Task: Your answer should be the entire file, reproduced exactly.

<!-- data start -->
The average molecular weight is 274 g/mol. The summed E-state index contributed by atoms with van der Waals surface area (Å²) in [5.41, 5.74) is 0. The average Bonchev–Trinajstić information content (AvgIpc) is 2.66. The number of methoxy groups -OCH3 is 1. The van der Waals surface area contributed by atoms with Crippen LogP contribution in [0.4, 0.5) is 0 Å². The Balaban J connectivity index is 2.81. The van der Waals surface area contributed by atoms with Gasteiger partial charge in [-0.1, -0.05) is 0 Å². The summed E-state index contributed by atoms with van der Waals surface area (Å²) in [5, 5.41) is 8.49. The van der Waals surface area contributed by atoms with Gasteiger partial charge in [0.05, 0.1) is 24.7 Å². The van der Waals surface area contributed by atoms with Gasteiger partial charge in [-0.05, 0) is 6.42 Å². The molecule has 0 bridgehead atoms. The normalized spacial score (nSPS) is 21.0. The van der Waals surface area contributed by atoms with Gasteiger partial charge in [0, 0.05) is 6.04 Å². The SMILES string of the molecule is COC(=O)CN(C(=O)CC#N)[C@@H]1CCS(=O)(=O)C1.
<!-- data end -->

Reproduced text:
The average molecular weight is 274 g/mol. The summed E-state index contributed by atoms with van der Waals surface area (Å²) in [5.41, 5.74) is 0. The average Bonchev–Trinajstić information content (AvgIpc) is 2.66. The number of methoxy groups -OCH3 is 1. The van der Waals surface area contributed by atoms with Crippen LogP contribution in [0.4, 0.5) is 0 Å². The Balaban J connectivity index is 2.81. The van der Waals surface area contributed by atoms with Gasteiger partial charge in [-0.1, -0.05) is 0 Å². The summed E-state index contributed by atoms with van der Waals surface area (Å²) in [5, 5.41) is 8.49. The van der Waals surface area contributed by atoms with Gasteiger partial charge in [0.05, 0.1) is 24.7 Å². The van der Waals surface area contributed by atoms with Gasteiger partial charge in [-0.05, 0) is 6.42 Å². The molecule has 0 bridgehead atoms. The normalized spacial score (nSPS) is 21.0. The van der Waals surface area contributed by atoms with Gasteiger partial charge in [0, 0.05) is 6.04 Å². The SMILES string of the molecule is COC(=O)CN(C(=O)CC#N)[C@@H]1CCS(=O)(=O)C1.